Saturday, February 15, 2014

Freddy Smalls Bar & Kitchen: Bedeviled, and the Addictive New Menu

It's such a great time for food lovers to be in LA. There are new and exciting restaurants opening every week - it makes it easy to overlook reliable neighborhood gems that deserve just as much attention, like Freddy Smalls. When I first fell in love with the place, it involved giant splits of bone marrow with a carnivore's dream platter of fixings called Reuben's Gluttony.  But, like the aggravating Keith in Some Kind of Wonderful, totally got sidetracked by other distractions and forgot about the one who'd always been there, Watts.  Recently, when I was invited in to Freddy Smalls to check out their new Winter menu, it was like rediscovering an old friend and seeing them with eyes anew.

My first bites reminded me why I need to put Freddy Smalls back into my restaurant rotation asap: Buffalo Deviled Eggs ($4) crisp chicken skin, point reyes blue cheese, CP's hot sauce, celery.  These were easily the best deviled eggs I've had in LA that I can remember.  The egg yolks had a whipped, super creamy yet lovely, light consistency, balanced by the crunch of crisp chicken skin, punctuated by flaming dots of chef Charlie Parker's instantly addictive housemade hot sauce (which may just be our salvation from #srirachapocalypse), and lent a light, delicious funk with the point reyes blue cheese.  At $4, these signature (available year round, not just on seasonal menu) perfect bite-sized bar grub are ones I could easily eat dozens of at one sitting.

Fried Brussel Sprouts ($8) smoked goat cheese, apple cider glaze - as you know, dearest reader, like a child still at heart, I no like vegetables.  However, these brussel sprouts (also available year round) struck a great balance between savory, smoky, sweet, and sour.
Daily Special: Short Rib Terrine with romanesco, burrata, pine nuts, radish. Chef Charlie Parker is really into charcuterie, and makes his own in house. Once in a while, you'll find his creations worked into daily special plates.  The short rib terrine somehow reminded me of the texture of corned beef.  But for me somehow the sides upstaged the main attraction: the accompaniments were to me, food art: the alien/microbiology experiment-looking romanesco always make for fascinating points of visual interest, and added a nice crunch here in perfect counterbalance to the creamy burrata underneath all the greenery. I usually hate the shape and texture of pine nuts but they worked really well here.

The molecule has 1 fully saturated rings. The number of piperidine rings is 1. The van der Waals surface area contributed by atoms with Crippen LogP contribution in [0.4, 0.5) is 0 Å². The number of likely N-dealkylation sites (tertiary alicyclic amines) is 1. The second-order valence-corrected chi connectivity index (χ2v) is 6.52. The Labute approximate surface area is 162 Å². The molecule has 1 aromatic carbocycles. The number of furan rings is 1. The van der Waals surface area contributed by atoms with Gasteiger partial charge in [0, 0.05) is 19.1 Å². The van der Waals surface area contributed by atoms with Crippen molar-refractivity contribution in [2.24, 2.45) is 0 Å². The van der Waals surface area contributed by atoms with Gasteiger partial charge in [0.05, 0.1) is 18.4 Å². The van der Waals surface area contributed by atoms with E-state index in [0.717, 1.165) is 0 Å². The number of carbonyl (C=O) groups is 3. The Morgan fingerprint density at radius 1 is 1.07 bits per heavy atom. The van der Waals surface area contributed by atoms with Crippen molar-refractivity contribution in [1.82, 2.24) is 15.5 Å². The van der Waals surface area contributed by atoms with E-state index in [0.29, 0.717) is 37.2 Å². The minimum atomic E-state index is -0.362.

Along with charcuterie, chef Parker makes his own pickled veggies, and those fresh, delicious juices made it into an unusual cocktail: The Brine ($ ) vodka, house pickle juice, olive. A cure for the case of common cocktail boredom, for West LA folks.
Aside from charcuterie, there are seafood plates to be had as well on the focused but well curated menu: Seared Scallops ($15) sunchokes, cara cara orange, green olive. Loved the sunchoke cream especially here with the cara caras adding sweet juicy acidity to cut through it all.
To finish: Rocky Road Namelaka ($8) toasted meringue, almond praline, murray river salt. In a mason jar.  Loved this dessert, kind of a study in contrasts: rocky road would have suggested rough hewn / bumpiness while namelaka is a Japanese term for creamy texture. Essentially it's a light, chocolate ganache crowned by deliciously toasted meringue, and bit of saltiness to add dimension to the sweet.

The rediscovery of Freddy Smalls reminded me that this level of care and craftsmanship with bar fare is a rarity in this particular stretch of West LA, and I'm making a mental note to make my way back again soon (especially for those deviled eggs!!!).

 *Disclaimer: This meal was hosted.


Freddy Smalls Bar and Kitchen
11520 W Pico Blvd Los Angeles, CA 
Ph:  310.479.3000


Freddy Smalls Bar & Kitchen on Urbanspoon


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